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5 graphic designers who sell beautiful art prints

Design Living

Bare walls might have something appealing about them, but buy hanging up a few carefully chosen prints or posters you can easily add a lot of personality and style to your home. Need some inspiration? Here's a list of 5 very talented young designers who sell their inspiring contemporary work online.

(This post's cover image: 'Day 237' from the series A Poster A Day, by Alex Proba)

 

1) Kristina Krogh

A young graphic designer (she graduated from the Graphic Arts Institute of Denmark in 2011) from Copenhagen. Her geometric designs are all about contrasting materials and colours. She is particularly fascinated by unexpected combinations – like the combination of exclusive and cheap materials, such as marble and wood, cork or paper; the combo of cold and warm surfaces, of hard and soft textures, of light and dark backgrounds. As an independent designer she has launched a small line of products (mostly paper goods but also Christmas decorations) and a selection of beautiful graphic prints. Our favourite is the geometric ‘Levels’ print in beige and copper that’s shown here (shiny metallic foil on high quality beige paper). She sells her work in a limited number of copies (all numbered) on her website www.kkrogh.dk and ships it worldwide. (Image: Kristina Krogh)

 

2) Alex Proba

Alex Proba was born and raised in Germany and moved to New York in 2011, where she now works as an Art Director at Kickstarter. She has an impressive curriculum as a graphic designer and product designer, working for online and offline branding projects and in architecture and graphic studio’s in Berlin, Eindhoven and New York. Her work includes a large number of commissioned designs but it’s her free work that appeals most to us. That is: we love the designs (yes, all of them!) she created for her ‘A Poster A Day’ project: in 2013 and 2014 Alex Proba spent 30 minutes every day (ok, almost every day) to work on a poster – every day she made a new one. She explained (in an interview on Sight Unseen) that the strict 30-minute deadline was the only way to make the project work: she included the poster moment in her daily routine, right before going to bed. In her posters Alex combines manipulated found imagery and newly designed patterns. In 2013 she used her own life as a source of inspiration, in 2014 she let herself be inspired by the lives of others: people could tell her about their day on her website or on Instagram and make a suggestion for a poster, at the end of the day she would pick one of those stories and start designing. She has made 546 posters so far; you can admire them on alexproba.com. A selection of the posters is for sale in her online shop. (Image: Day 362 by Alex Proba)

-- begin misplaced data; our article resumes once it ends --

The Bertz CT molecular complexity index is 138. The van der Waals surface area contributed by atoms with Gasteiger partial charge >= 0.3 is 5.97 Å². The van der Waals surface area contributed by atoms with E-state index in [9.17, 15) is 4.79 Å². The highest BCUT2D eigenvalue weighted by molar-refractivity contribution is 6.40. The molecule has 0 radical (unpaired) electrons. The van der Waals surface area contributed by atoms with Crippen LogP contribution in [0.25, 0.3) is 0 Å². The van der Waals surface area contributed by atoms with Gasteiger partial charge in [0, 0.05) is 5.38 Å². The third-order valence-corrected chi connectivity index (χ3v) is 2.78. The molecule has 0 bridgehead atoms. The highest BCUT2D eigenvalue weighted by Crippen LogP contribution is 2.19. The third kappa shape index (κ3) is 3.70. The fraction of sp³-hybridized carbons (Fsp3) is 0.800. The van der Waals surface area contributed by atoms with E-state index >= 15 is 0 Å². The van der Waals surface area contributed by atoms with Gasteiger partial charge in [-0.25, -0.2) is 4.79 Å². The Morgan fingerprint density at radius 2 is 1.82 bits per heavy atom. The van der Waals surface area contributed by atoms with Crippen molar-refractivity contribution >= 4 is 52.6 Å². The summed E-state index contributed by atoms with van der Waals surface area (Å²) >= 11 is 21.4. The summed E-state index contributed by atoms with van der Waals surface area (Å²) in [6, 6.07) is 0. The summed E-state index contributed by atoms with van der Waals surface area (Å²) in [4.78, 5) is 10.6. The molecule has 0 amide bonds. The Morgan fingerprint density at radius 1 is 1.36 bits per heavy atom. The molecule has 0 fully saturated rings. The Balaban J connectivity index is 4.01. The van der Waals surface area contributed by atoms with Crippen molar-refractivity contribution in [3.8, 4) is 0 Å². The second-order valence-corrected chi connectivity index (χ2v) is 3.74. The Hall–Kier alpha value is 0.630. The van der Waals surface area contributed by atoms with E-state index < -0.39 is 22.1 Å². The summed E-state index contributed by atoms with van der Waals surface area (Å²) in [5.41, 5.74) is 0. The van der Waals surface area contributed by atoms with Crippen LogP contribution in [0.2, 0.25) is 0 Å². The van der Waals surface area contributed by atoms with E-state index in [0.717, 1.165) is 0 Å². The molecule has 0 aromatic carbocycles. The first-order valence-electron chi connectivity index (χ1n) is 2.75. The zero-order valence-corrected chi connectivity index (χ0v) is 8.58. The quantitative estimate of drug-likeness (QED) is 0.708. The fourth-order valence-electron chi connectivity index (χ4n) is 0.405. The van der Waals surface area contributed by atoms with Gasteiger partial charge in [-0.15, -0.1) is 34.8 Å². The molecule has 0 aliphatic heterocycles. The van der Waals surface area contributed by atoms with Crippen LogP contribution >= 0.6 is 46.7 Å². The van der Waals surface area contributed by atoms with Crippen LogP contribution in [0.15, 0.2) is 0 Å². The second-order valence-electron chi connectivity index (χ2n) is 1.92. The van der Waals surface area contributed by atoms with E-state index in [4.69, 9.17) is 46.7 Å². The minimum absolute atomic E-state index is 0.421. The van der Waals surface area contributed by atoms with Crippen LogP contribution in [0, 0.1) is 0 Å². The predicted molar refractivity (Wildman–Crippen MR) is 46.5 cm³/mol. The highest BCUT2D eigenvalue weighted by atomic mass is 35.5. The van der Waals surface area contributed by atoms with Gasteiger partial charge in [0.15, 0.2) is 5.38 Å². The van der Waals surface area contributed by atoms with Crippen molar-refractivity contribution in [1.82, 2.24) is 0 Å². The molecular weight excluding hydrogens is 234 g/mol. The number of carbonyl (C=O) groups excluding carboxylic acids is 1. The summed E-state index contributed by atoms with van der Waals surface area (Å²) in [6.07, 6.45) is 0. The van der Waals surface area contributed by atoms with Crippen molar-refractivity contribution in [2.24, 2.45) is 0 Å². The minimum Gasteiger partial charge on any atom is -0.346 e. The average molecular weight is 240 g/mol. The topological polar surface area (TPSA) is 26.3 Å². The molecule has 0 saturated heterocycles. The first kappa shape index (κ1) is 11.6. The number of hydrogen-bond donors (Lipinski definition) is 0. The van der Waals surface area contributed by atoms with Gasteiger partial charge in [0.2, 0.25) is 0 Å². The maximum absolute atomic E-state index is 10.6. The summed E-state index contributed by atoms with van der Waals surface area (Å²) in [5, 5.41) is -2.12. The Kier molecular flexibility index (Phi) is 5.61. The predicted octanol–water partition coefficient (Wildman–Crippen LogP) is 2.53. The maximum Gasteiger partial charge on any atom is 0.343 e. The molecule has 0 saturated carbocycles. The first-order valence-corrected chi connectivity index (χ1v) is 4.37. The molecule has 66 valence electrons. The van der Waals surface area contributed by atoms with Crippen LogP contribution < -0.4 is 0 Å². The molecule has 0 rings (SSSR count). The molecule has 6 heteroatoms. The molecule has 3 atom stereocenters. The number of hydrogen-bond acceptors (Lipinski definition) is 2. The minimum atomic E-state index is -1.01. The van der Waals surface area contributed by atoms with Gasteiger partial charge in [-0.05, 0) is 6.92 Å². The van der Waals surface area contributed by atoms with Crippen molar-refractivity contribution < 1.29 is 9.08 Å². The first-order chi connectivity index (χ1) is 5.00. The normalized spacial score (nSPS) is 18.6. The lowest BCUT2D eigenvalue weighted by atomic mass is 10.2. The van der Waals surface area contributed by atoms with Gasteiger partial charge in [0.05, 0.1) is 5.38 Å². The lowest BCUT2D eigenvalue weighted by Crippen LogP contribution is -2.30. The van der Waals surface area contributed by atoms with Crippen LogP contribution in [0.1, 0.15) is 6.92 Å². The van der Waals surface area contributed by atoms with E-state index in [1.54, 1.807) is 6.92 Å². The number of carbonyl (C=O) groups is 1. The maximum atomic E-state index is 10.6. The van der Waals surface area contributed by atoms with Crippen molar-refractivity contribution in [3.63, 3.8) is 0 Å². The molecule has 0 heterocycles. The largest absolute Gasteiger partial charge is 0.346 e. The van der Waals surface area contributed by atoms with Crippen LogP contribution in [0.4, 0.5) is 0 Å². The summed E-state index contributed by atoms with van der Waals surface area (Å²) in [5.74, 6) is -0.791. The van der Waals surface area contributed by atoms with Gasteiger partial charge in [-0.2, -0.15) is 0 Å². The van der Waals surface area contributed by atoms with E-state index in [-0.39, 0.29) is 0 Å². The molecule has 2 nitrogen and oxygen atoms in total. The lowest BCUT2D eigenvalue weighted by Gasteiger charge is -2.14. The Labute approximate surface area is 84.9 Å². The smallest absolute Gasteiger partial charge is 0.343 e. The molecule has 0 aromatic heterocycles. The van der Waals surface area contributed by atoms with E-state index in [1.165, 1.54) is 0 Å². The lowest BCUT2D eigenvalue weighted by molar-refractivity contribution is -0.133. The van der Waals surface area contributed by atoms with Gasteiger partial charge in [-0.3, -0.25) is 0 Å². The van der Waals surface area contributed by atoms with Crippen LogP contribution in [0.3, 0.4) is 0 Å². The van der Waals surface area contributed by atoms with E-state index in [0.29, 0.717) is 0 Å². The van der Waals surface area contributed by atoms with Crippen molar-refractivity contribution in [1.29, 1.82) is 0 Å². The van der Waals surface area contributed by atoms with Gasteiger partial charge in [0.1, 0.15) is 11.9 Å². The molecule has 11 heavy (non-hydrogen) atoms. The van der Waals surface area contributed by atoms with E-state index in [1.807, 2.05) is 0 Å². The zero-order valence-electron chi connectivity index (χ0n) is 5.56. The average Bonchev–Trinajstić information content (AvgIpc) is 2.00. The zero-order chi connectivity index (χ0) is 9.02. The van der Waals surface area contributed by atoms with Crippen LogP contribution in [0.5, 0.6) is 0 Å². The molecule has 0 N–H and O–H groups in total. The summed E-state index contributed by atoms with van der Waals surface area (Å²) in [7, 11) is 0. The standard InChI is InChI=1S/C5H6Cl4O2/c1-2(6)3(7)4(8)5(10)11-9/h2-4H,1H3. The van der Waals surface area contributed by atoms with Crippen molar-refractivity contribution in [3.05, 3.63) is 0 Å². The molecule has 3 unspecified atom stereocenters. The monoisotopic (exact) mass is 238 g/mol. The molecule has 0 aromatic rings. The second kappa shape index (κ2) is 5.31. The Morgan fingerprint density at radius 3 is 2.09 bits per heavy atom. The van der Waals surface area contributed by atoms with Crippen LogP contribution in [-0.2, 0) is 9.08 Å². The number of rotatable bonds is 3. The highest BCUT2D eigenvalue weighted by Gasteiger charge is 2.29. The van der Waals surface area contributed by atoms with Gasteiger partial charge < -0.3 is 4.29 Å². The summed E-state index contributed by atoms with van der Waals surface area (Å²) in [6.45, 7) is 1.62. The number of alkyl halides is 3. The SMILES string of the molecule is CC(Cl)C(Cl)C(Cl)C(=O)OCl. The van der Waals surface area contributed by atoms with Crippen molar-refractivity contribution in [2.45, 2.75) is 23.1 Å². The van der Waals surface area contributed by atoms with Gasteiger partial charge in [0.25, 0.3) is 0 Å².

3) Federico Babina

Babina is an Italian architect and illustrator (who lives in Barcelona). His passion for architecture inspired him to make a series of illustrations that together form an ‘archibet’: 26 designs in which one of the letters of the alphabet is made to playfully resemble a building (in the style) of a famous architect, covering names from Alvar Aalto (The Riola church) to Zaha Hadid (the library and the learning centre of Vienna), from Dudok to Niemeyer, from Barragán to Frank Lloyd Wright… The series is like a colourful imaginary town and shows off the great diversity in architectural forms and styles. And Babina didn’t stop after finishing the alphabet: he also made other series with titles like Archimachine, Archilife, Archiquote… You can buy prints of a selection of his illustrations online, in different formats and finishes, at http://society6.com/federicobabina. Also, in February Luster will launch a little book with 26 detachable postcards, one for each Archibet illustration. Stay tuned by following us on Facebook or by subscribing to our newsletter. (Image: 'Niemeyer', from the Archibet series by Federico Babina)

 

4) Seventy Tree

This is the nom de plume of the British illustrator Kerry Layton. She makes charming, whimsical illustrations that are equally loved by adults and children. Geometric forms and playful creatures are recurring elements in her work, including posters, smaller prints, postcards and occasional pieces of home wear. Kerry designs with a pen and pencil and also on the computer, and she prefers black and white and soft pastel tones. Her cute prints are available in on- and offline shops in several countries and also in her own online shop seventytree.bigcartel.com.

 

5) Paper Collective

This isn’t one designer or illustrator but, as its name suggests, a collective of artists and designers that sells inspiring graphic prints and makes contributions to several good causes for each poster sold. Every collection is linked to a particular cause, and a minimum of 15% of the profits per poster is donated. On the conveniently arranged website www.paper-collective.com (that’s managed by a team in Copenhagen) you can click on every poster to find out more about the design and the designer, and you will also learn to which good cause that particular poster is linked. The project isn’t cheesy and it’s not for open sandals and woolly socks types – the designers that are part of the collective are from all over the world and they all have a classy, mostly minimalist, fresh and contemporary style. The selection of posters on the website changes regularly, as every poster is available in a limited number of copies. Picking a favourite is hard, but right now we would go for the Twin Circles poster by Nynne Rosenvinge, as shown above. Buying it means contributing for the fight agains multiple sclerosis by supporting the Danish organisation Sclerose foreningen.

 

___ Tekst: Hadewijch Ceulemans